The Legislature of New Jersey, regarding the proclamation as a violation of State supremacy,--a doctrine that was the bane of our national life down to the Civil War--censured the commander-in-chief. A few members of Congress, possessing less sagacity and political wisdom than Washington, joined in the censure, and seemed ready to deprive him of all power. When a proposition was made to give him authority to name his generals, John Adams said: "In private life, I am willing to respect and look up to him; in this House, I feel myself to be the superior of General Washington." By a bare majority, the Congress, after failing to furnish reinforcements for Washington's army, expressed their earnest desire that he could "not only curb and confine the enemy within their present quarters, but, by divine blessing, totally subdue them before they could be reinforced." This seemed like insulting irony, when we consider that Washington then had less than three thousand effective men at his command in New Jersey.
The apathy and folly of the British monarch and ministers, at this time, were astonishing to men who perceived the gravity of public affairs through the medium of events in America. They were in strong contrast with the energy and wisdom of the managers of American affairs at home and abroad. A British army had been driven from Boston; a British fleet had been expelled from Charleston harbor; the colonies had declared their independence, and full thirty thousand British and German troops had been defied and combated; and yet the Parliament did not meet until the close of October (1776) to consider these things. Then the king, in his speech, congratulated the legislature upon the success of the royal troops in America, and assured them, without the shadow of a good reason, that most of the Continental powers entertained friendly feelings toward Great Britain. After rejecting every conciliatory proposition, and voting men and supplies for the united service in America, Parliament adjourned to keep the Christmas holidays with an apparent feeling that their votes had crushed the trans-Atlantic rebellion. At that moment Washington was planning his brilliant achievements in person.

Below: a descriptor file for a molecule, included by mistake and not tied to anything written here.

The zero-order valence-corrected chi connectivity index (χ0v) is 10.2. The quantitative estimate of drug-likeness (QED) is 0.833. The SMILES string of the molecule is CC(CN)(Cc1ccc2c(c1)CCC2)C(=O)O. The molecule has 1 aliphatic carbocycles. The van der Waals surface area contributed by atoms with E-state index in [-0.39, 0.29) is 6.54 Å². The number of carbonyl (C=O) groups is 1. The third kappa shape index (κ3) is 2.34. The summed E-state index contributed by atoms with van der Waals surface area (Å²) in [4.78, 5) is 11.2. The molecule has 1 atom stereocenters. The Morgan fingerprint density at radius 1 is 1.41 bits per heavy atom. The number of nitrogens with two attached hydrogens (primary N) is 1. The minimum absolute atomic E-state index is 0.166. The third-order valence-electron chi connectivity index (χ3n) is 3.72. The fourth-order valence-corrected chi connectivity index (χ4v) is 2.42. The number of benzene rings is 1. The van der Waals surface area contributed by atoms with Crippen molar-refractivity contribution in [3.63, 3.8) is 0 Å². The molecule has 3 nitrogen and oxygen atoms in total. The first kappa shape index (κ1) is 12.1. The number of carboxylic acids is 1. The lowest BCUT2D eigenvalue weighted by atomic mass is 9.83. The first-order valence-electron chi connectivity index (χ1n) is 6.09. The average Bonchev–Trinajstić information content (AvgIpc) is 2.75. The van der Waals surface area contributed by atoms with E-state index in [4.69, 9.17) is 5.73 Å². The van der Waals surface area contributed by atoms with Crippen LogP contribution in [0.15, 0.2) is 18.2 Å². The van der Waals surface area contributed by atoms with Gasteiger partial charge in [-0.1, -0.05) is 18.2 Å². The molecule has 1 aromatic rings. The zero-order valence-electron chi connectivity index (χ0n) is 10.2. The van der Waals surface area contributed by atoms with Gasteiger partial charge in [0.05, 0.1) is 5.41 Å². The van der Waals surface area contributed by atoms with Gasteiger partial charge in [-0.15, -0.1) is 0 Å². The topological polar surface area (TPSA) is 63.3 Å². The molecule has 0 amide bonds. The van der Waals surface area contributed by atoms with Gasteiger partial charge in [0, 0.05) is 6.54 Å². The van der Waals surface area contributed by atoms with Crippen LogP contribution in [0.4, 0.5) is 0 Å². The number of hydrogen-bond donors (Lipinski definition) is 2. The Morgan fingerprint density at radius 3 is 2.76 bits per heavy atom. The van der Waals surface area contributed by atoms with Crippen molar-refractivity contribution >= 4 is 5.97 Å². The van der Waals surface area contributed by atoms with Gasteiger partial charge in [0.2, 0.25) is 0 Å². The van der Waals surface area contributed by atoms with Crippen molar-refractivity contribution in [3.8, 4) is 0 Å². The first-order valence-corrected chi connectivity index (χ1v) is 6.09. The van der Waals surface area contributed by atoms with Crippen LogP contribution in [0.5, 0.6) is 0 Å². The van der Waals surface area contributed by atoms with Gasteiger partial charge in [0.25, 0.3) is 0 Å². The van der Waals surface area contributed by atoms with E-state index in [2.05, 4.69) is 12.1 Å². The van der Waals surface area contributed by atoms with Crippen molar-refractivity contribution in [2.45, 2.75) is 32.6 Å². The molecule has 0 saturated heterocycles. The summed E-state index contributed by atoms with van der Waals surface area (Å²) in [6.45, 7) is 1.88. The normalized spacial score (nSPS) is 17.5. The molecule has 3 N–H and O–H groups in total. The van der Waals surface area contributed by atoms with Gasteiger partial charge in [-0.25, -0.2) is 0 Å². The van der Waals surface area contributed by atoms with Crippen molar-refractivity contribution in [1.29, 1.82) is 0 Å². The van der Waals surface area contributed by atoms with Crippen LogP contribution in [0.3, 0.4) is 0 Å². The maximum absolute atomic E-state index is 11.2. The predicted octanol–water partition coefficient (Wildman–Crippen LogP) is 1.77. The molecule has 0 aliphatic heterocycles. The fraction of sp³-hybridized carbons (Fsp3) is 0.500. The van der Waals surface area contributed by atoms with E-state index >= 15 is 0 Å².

Meanwhile the American Congress had held a perpetual session. They knew that the European powers had no real friendship for haughty Britain. They knew that France, Spain, the States-General of Holland, the Prince of Orange, Catharine of Russia and Pope Clement, all feared and hated England, and were anxious for a pretence to strike her fiercely and humble her pride, because of her potency in arms, commerce, and diplomacy, and her strong Protestantism. Therefore, as we have seen, the Congress sent Silas Deane to France as a commercial agent in the spring of 1776, to procure army supplies, and in the autumn appointed Dr. Franklin and Arthur Lee joint commissioners with Deane for the same purpose. The latter had already procured arms from the French arsenals, and abundant promises of men and money from the French minister, Vergennes. The British ambassador to the French court (Lord Stormont) treated the Commissioners with contempt. When they asked him to make an arrangement for the exchange of captive seamen, he was silent. When the request was repeated, he answered: "The King's ambassador receives no applications from rebels unless they come to implore his Majesty's mercy." This was then the spirit of the British government; the spirit of the American people at the same time was displayed by the answer of Nathan Coffin, an American seaman, when he was threatened, to induce him to enlist in the royal navy: "Hang me, if you will, to the yard-arm of your ship, but do not ask me to become a traitor to my country."
Return to Our Country, Vol II